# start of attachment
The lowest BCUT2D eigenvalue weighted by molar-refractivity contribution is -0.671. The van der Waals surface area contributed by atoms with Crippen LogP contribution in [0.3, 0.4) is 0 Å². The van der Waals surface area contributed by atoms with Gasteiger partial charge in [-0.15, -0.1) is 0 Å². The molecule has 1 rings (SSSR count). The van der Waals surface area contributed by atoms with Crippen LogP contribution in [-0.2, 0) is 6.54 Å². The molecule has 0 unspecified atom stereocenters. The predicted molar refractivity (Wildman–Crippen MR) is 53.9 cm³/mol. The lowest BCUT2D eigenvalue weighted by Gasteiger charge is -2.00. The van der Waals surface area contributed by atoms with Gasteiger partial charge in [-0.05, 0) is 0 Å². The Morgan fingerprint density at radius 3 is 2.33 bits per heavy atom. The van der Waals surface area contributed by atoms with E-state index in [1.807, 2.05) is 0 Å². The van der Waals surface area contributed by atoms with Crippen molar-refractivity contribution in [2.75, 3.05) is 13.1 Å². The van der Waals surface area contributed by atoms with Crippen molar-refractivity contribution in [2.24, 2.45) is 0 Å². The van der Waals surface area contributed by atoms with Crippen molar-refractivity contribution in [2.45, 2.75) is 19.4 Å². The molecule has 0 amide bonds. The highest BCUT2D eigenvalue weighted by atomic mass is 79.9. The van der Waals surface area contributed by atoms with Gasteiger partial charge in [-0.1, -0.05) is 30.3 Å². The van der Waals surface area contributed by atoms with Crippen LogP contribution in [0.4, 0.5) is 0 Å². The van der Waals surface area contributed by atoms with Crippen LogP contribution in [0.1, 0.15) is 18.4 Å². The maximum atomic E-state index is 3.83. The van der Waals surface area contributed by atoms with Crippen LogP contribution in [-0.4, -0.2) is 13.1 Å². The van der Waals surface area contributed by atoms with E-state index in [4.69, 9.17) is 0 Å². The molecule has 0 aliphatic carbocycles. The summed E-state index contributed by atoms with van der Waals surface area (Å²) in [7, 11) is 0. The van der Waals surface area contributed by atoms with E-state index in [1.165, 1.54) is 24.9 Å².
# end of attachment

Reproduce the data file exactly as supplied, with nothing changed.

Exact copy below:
The lowest BCUT2D eigenvalue weighted by molar-refractivity contribution is -0.671. The van der Waals surface area contributed by atoms with Crippen LogP contribution in [0.3, 0.4) is 0 Å². The van der Waals surface area contributed by atoms with Gasteiger partial charge in [-0.15, -0.1) is 0 Å². The molecule has 1 rings (SSSR count). The van der Waals surface area contributed by atoms with Crippen LogP contribution in [-0.2, 0) is 6.54 Å². The molecule has 0 unspecified atom stereocenters. The predicted molar refractivity (Wildman–Crippen MR) is 53.9 cm³/mol. The lowest BCUT2D eigenvalue weighted by Gasteiger charge is -2.00. The van der Waals surface area contributed by atoms with Gasteiger partial charge in [-0.05, 0) is 0 Å². The Morgan fingerprint density at radius 3 is 2.33 bits per heavy atom. The van der Waals surface area contributed by atoms with E-state index in [1.807, 2.05) is 0 Å². The van der Waals surface area contributed by atoms with Crippen molar-refractivity contribution in [2.75, 3.05) is 13.1 Å². The van der Waals surface area contributed by atoms with Crippen molar-refractivity contribution in [2.24, 2.45) is 0 Å². The van der Waals surface area contributed by atoms with Crippen molar-refractivity contribution in [2.45, 2.75) is 19.4 Å². The molecule has 0 amide bonds. The highest BCUT2D eigenvalue weighted by atomic mass is 79.9. The van der Waals surface area contributed by atoms with Gasteiger partial charge in [-0.1, -0.05) is 30.3 Å². The van der Waals surface area contributed by atoms with Crippen LogP contribution in [0.4, 0.5) is 0 Å². The van der Waals surface area contributed by atoms with Crippen LogP contribution in [0.1, 0.15) is 18.4 Å². The maximum atomic E-state index is 3.83. The van der Waals surface area contributed by atoms with Crippen LogP contribution in [-0.4, -0.2) is 13.1 Å². The van der Waals surface area contributed by atoms with E-state index in [4.69, 9.17) is 0 Å². The molecule has 0 aliphatic carbocycles. The summed E-state index contributed by atoms with van der Waals surface area (Å²) in [7, 11) is 0. The van der Waals surface area contributed by atoms with E-state index in [1.165, 1.54) is 24.9 Å².